Cycloplegic refraction showed in this study that it still produces the best results. Photo: Getty Images.
Cycloplegic agents are useful when refracting young children because they reduce fluctuations in the ciliary muscle, enabling the provider to obtain more accurate measurements. Though cycloplegic refraction is considered the gold standard, the use of eye drops is sometimes distressing for young children, and many parents refuse cycloplegia because of stinging and other ocular side effects. Non-cycloplegic refraction is an alternative option. Researchers recently conducted a systematic review and meta-analysis to determine the diagnostic agreement between the two modalities. They found that while some non-cycloplegic approaches are useful, the gold standard approach remains the most accurate.
Ten of the studies (totaling 2,724 participants) met inclusion criteria for the meta-analysis. When the researchers compared non-cycloplegic Plusoptix and cycloplegic autorefractors, they found that the test for overall effect wasn’t significant. The pooled mean difference was -0.08D with a prediction interval of -1.72D to +1.56D. “At less than 0.25D, this indicates marginal overestimation of myopia and underestimation of hyperopia under non-cycloplegic conditions,” they noted in their paper. “The results suggest that the non-cycloplegic Plusoptix is an accurate method for examining refractive error.”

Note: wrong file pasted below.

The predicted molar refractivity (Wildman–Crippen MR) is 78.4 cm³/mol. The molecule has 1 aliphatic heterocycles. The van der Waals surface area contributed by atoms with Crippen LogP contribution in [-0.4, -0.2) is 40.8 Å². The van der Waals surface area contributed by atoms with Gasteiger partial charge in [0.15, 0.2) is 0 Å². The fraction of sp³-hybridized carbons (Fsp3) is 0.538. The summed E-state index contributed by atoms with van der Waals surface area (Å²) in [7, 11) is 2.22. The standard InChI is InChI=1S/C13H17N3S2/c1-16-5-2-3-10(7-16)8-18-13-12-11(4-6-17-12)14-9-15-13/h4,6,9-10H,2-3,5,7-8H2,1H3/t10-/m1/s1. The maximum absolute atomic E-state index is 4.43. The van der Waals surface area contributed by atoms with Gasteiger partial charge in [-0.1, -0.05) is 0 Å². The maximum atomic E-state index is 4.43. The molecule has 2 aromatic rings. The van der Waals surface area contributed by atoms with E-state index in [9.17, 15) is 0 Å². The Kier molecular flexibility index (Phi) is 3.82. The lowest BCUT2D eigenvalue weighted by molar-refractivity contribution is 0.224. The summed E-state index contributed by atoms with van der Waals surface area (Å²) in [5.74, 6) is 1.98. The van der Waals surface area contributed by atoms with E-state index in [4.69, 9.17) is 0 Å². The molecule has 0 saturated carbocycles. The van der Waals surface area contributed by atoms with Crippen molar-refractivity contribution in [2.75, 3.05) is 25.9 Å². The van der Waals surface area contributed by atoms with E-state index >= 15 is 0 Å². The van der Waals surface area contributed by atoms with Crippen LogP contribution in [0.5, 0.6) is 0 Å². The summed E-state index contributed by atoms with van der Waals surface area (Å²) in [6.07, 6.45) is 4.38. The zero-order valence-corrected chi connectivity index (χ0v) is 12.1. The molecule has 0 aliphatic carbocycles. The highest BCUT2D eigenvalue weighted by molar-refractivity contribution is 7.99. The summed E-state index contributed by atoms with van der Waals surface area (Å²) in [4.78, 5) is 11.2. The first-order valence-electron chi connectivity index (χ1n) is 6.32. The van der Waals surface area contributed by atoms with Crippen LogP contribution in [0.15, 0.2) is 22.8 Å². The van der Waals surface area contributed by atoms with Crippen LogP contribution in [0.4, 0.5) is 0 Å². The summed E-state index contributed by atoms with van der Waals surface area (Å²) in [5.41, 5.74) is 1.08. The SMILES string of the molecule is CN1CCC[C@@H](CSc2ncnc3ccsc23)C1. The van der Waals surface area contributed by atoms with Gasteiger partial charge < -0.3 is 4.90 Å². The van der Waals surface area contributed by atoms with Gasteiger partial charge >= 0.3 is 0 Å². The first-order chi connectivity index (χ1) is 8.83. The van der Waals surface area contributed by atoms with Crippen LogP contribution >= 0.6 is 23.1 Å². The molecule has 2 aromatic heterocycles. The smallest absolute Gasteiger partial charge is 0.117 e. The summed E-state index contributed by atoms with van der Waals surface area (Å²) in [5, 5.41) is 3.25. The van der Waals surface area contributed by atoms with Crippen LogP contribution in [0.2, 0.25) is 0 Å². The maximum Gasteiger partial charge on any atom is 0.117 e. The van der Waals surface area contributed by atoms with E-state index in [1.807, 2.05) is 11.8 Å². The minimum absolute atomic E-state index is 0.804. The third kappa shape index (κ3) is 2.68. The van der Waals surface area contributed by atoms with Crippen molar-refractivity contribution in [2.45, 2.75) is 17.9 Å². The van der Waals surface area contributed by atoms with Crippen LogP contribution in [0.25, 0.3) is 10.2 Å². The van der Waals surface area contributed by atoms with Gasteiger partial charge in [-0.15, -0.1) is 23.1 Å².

The researchers also found a significant difference when comparing cycloplegic refraction with non-cycloplegic autorefraction with a Retinomax and Canon autorefractor. The Retinomax’s negative mean effect size, for example, produced overestimates of myopia under non-cycloplegic conditions, making this an inaccurate method for measuring refractive error under these conditions. The Canon autorefractor had similar results.
Overall, cycloplegic refraction proved the most accurate approach for children 12 and younger. For those with low to moderate levels of hyperopia, the non-cycloplegic Plusoptix autorefractor was most useful; however, this approach can’t be substituted for a measurement that includes the use of cycloplegic drops. “Cycloplegic refraction is still recommended to ensure diagnostic accuracy in children younger than 12 years of age,” the authors concluded.
Wilson S, Ctori I, Shah R, et al. Systemic review and meta-analysis on the agreement of non-cycloplegic and cycloplegic refraction in children. Ophthalmic Physiol Opt. 2022;00:1-13.